In its early years, the Lamson and Goodnow cutlery factory in Shelburne Falls, Mass., employed 500 workers and consumed 200 tons of steel a year, according to a survey of U.S. manufacturing published in 1864. The business has since lost its shine: The company, which still makes premium chef’s knives, steak knives, and an assortment of utensils and accessories, filed for chapter 11 bankruptcy last week.
The business of making knives in America is getting lonely. The number of cutlery and hand tool makers in the U.S. dropped 29 percent from 1998 to 2012, to just 1,200, according to Census data. Most of those companies specialize in making hammers, hatchets, and other hand tools. There were just 188 cutlery makers left in 2012, the first year the census divided the two categories.
Lamson and Goodnow’s problems appear to be many: A since-departed executive squandered resources on a failed business plan, according to court documents; the company’s 19th century factory is poorly suited to 21st century manufacturing, according to the website MassLive. A labor dispute and flood damage caused by Tropical Storm Irene also presented obstacles to the 177-year-old company, which sells some of its products through L.L. Bean and Williams-Sonoma (WSM). The company, which has fewer than $10 million in assets, according to bankruptcy filings, did not respond on Thursday to an interview request.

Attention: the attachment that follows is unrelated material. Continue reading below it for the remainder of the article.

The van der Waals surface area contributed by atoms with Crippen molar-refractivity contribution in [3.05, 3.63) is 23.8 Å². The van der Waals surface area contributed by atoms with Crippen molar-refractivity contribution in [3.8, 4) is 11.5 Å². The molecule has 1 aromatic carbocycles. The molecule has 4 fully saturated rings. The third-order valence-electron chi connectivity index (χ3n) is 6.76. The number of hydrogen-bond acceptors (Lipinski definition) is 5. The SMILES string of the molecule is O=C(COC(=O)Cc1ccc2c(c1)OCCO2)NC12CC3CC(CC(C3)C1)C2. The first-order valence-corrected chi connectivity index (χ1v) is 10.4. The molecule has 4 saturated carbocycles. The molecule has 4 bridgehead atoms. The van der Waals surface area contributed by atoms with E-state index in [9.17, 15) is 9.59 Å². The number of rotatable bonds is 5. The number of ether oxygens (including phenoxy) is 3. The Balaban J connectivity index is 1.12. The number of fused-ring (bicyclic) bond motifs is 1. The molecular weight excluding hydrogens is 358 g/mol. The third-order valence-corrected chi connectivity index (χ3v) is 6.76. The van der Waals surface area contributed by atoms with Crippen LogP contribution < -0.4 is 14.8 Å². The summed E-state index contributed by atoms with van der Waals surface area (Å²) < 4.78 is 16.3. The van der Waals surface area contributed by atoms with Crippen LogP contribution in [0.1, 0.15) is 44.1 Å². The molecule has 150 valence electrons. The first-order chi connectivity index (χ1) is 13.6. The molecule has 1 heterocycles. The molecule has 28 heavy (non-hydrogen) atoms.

Beyond Lamson and Goodnow’s particular troubles, the industry faces headwinds common to low-tech manufacturing. The cost of raw materials is rising, and the industry is seeking savings by moving factories to countries where labor is cheaper. That has led to a widening trade imbalance, with the U.S. importing about three times as much as it exports in the cutlery and hand-tool category, according to the research firm IBISWorld.
Lamson and Goodnow listed (sign-in required) its 18-acre, 7-building factory complex with a real estate agent for $2.1 million. That doesn’t mean it’s going to follow other manufacturers to lower-cost shores. Companies selling premium products often lean on their American-made pedigrees, and consumers might balk at the prices for serrated steak knives (a set of four goes for $229.95) or forged meat cleavers ($135) carrying “Made in China” stamps. Chief Operating Officer James Pelletier told local mediathat the company is looking for new factory space near the land it has occupied for nearly two centuries: ”We want to be as close by as we can be,” he says.